[arch-dev-public] Add active Python versions to the repos

Eli Schwartz eschwartz at archlinux.org
Sun Nov 22 01:24:38 UTC 2020

On 11/21/20 11:59 AM, Filipe Laíns via arch-dev-public wrote:
> On Sat, 2020-11-21 at 16:58 +0100, Andreas Radke via arch-dev-public
> wrote:
>> Am Sat, 21 Nov 2020 14:34:24 +0000
>> schrieb Filipe Laíns via arch-dev-public
>> <arch-dev-public at archlinux.org>:
>>> Does anyone have any big issue with this? What are your thoughts?
>>> [1] https://www.python.org/downloads/
>>> Cheers,
>>> Filipe Laíns
>> -1
>> Arch is yours. Whoever needs more and older releases on the system -
>> just do it yourself! In the past we said "use abs and AUR - Arch is
>> the base to make it your own".
> This argument can be used to deny adding any package to the repos. You
> need this library, tool, etc.? Just add it yourself.
> Why are we packaging software that is used by far less people but we
> can't package these Python interpreters which are being actively missed
> by people?
>> I don't want to see users raising bugs that something doesn't work
>> with an older version of python. And I don't want to see these
>> requests
>> pop up every now and then to add even more stuff in different
>> versions.
> We already have multiple versions of Java, Ruby, Javascript, etc. hell,

Your analysis is correct, it is indeed hell. I'm not sure why that is an
argument in favor of doing even more of it though.

Now, if you were proposing to get rid of some of this, I could get
behind that.

> even Python.

I don't know if maybe you've missed the fact that we've spent like a
year now aggressively upgrading or removing leaf packages depending on
python2 in search of that glorious Promised Future where we can finally
remove the python2 package itself?

And we're doing that even for a major incompatible release that most
people argue is actually a different language.

I'm not sure how this suddenly became an argument to package a ton of
point releases that aren't even incompatible.

> I don't think having people opening bugs because they are
> deliberately using an older version of Python is a big problem. It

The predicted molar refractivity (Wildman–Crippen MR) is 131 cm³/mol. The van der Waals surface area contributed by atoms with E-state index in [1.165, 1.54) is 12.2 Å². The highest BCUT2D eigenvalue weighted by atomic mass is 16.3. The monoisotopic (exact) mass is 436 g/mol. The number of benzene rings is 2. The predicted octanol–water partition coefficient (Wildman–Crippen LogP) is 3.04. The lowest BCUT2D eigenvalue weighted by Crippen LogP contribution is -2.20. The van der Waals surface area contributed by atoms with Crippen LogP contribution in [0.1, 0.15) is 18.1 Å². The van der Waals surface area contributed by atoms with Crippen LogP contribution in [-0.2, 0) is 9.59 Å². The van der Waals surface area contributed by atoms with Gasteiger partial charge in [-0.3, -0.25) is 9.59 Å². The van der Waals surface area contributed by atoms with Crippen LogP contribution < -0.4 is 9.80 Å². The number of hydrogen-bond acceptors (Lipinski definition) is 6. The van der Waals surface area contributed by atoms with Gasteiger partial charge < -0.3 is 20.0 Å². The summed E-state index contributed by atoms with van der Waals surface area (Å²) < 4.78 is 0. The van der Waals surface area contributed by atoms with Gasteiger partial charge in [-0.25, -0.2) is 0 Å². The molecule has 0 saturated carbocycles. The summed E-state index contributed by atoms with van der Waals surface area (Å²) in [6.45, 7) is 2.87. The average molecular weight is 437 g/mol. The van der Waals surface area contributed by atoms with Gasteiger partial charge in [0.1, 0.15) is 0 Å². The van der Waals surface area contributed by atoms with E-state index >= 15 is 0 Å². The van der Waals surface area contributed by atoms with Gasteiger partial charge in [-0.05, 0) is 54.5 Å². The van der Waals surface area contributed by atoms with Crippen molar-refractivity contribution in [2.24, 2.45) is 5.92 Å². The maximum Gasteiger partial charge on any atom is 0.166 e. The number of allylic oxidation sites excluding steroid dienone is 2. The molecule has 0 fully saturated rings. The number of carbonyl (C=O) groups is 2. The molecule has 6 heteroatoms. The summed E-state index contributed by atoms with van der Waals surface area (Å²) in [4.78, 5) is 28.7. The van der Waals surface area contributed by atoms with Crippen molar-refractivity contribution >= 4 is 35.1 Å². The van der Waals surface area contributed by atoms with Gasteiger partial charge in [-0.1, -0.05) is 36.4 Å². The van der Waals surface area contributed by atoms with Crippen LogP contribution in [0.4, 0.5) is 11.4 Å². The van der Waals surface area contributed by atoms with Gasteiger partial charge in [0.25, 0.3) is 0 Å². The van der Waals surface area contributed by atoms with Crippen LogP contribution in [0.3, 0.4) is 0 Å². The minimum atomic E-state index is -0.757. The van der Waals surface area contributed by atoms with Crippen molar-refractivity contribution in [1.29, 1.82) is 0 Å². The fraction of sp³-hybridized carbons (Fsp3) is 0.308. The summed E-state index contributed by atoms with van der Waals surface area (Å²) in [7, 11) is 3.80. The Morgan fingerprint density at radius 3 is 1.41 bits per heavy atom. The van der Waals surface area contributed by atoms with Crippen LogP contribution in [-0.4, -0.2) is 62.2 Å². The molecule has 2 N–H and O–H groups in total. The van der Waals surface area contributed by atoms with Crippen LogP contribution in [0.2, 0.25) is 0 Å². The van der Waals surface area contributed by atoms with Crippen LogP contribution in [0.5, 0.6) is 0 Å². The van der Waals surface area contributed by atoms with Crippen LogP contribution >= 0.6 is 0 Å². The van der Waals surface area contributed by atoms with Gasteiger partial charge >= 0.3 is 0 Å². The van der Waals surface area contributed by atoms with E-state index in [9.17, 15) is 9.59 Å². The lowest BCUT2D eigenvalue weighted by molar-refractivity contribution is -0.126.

> hasn't been for any of the other languages, I don't think it will be
> here.
> I think this is an hypothetical that doesn't really materialize into
> reality.

You're proposing something far beyond the scope of what we do for other
languages, and ignoring that for other languages we only do it if driven
to in desperation because another official repository package depends on it.

We don't introduce leaf packages of ancient versions of currently
packaged interpreters just for fun. I don't even think anyone else does
that either.

>> It's sad enough we still have python2 and gtk2 around. To have gcc9
>> around and other duplicates is not what I want to see growing in
>> Arch. 
> What you call sad I call a bad UX. Why do we need to force users to
> compile active releases of the Python interpreters themselves, which
> can take a long time if they are building with optimization, or to
> resort to pre-built repos with much lower security standards than us,
> when there are people willing to maintain them?
> I can't understand how it's sad to help out users by not forcing them
> to resort the sort of things I mentioned above, as long as we are not
> struggling to do so. I like helping people, that's why I am a packager,
> that is the opposite of sad for me, so I really can't understand this.

I have... no idea what the problem is supposed to be here? I'm
desperately trying to understand what the actual point of your proposal is.

You want to package old versions of the python3 interpreter "but not
modules", because "people would like to use it for tox".

Old versions of stuff that people need for who knows what weird reason
is *the textbook reason* why the AUR exists. How long it takes to
compile stuff in the AUR is not our problem, and we don't have a
rationale to upload gcc-{4,5,6,7,8,9} because actual users need to use a
lot of diverse compilers "to test that it still works on really old

Likewise, if people want to test support for old versions of python3,
they have options which don't involve uploading trash into [community].

- Do what normal people do, and build AUR packages they need
- Ask FFY00 to provide signed repos
- Use travis CI, which doesn't use distro packages but provides a
  diverse set of hand-compiled python versions, which is apparently some
  kind of gold standard for doing regression testing on lots of
  different python releases ;)
- Use pyenv

Apparently none of these are viable options in your mind, and the most
Arch-like of them, option #1 "use the AUR" you believe to be problematic
because it takes a long time to build with optimizations... even though
you yourself said those packages don't enable optimizations and don't
take a long time???

(If you're using python-$old exclusively for regression tests in tox,
you don't need a super optimized version.)

>> I don't want to see our distribution transformed into another Debian.
> That is not what is happening.

Yeah, even Debian doesn't do this. Travis-ci.com does, though.

I don't see any reason why [community] needs to grow to support the
needs of exclusively Continuous Integration testsuite matrixes.

Eli Schwartz
Bug Wrangler and Trusted User
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